Being a travling man was no way of living for me

Writer’s Roost



Traveling for a living was never any fun for me.

As a very young man, I spent the better part of two years on a magazine job traveling around Texas writing about towns and the business and industry within that city. While it was educational, this small town boy didn’t like driving all over the state in order to accomplish it.

That’s right, driving, except once. I was assigned to do an issue on El Paso and was told I didn’t have to drive.

Yea! But…I couldn’t fly, I had to go by train. Not bad I thought, dreaming of a room with a bed, meals and such.

Wrong. Coach car. A 17-hour trip. The seat wouldn’t recline. Groan.

Pack a lunch or buy sandwiches to be eaten, of course, sitting in that miserable coach seat…that wouldn’t recline.

And, upon arriving, I had to not only gather the material from which to do the story, including a cover photo, drawing or painting of some kind, but sell the ads and design many of them as well. But, I wasn’t allowed to “woo” the big advertisers with lunch or dinner or anything that cost money. I was expected to “hold” my own meal expense to a minimum, which meant a lot of sandwiches or burgers. No steaks and certainly no relaxing libation of any kind.

Oh, and room accommodations meant some hotel that was desperate enough for business to trade out ad space in the magazine to pay for the cheesy room. In Wichita Falls, the hotel was pretty run down.

A bellman helped me carry my luggage to the room and as we got on the elevator I suppose my long face communicated my misery. He said, “Lonesome, huh?” I told him I was. He smiled then got me situated in my room.

In a few minutes, there was a knock at my door. opened it to find a reasonably attractive but cheap woman in muchtoo tight skirt and an equally close” sweater displaying items that beauty queens and swim suit models would die for. As she leaned against the door jamb, popping her chewing gum, she said, “I understand you’re lonely.”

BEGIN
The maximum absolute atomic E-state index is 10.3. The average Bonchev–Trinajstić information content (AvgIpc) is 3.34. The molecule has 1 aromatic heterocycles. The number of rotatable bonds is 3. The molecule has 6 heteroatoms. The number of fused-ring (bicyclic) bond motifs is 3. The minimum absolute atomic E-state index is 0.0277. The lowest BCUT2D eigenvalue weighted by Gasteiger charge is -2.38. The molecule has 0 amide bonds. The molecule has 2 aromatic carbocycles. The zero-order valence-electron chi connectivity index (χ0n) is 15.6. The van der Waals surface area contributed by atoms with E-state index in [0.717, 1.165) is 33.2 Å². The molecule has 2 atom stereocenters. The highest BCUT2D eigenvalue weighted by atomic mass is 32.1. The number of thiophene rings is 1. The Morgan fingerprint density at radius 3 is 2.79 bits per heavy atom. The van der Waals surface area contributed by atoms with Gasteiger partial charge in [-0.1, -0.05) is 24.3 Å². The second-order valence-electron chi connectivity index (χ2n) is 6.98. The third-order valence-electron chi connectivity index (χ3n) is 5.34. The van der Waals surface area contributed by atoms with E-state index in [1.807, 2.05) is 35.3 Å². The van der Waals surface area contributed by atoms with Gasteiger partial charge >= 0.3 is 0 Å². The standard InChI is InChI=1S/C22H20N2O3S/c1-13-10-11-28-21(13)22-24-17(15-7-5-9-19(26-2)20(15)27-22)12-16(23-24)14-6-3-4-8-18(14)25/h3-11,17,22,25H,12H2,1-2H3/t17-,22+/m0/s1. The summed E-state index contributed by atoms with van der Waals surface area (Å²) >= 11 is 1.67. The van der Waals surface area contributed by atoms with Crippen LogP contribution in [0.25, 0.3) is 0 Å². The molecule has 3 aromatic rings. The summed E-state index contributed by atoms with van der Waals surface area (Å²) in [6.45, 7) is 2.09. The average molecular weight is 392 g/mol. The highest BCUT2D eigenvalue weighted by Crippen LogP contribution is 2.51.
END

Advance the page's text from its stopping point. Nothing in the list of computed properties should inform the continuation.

“Yeah, but not that lonely,” as I quickly closed the door.

The next morning I noticed the bellman wasn’t smiling. Missed a commission, I suspect.

I was required to not only wear a suit and tie during business hours at the home office and on the road, but carry an attaché case, an umbrella and wear a hat. When I left work each day and when I was on the road, the hat and umbrella went into the trunk of the car and I appeared the normal human being I craved to be.

In analyzing why my editor required those items, I concluded that she was living in 1930s and 40s movies where the businessman was attired in just that manner. Really cool Madison Avenue stuff. Hmph.

While hurrying home one Friday night from a business trip, the hood of my 1960 Morris Minor was apparently loose and the wind bent it up over my windshield. A sympathetic older man stopped when he saw my plight, helped me get the hood down to where he could take some hay-baling wire from his car and tie down my greatly damaged hood so I could drive safely.

After two years of such misery, I returned to the relatively safe climes of small towns to edit and publish community newspapers.

I knew I was not cut out to be a traveling man. Well, maybe for pleasure, in an airplane or on a boat but never as a way to make a living.

Willis Webb is a retired community newspaper editor publisher of more than 50 years experience. He can be reached at

WILLIS WEBB is a retired community newspaper publisher of more than 55 years experience. He can be reached by email at

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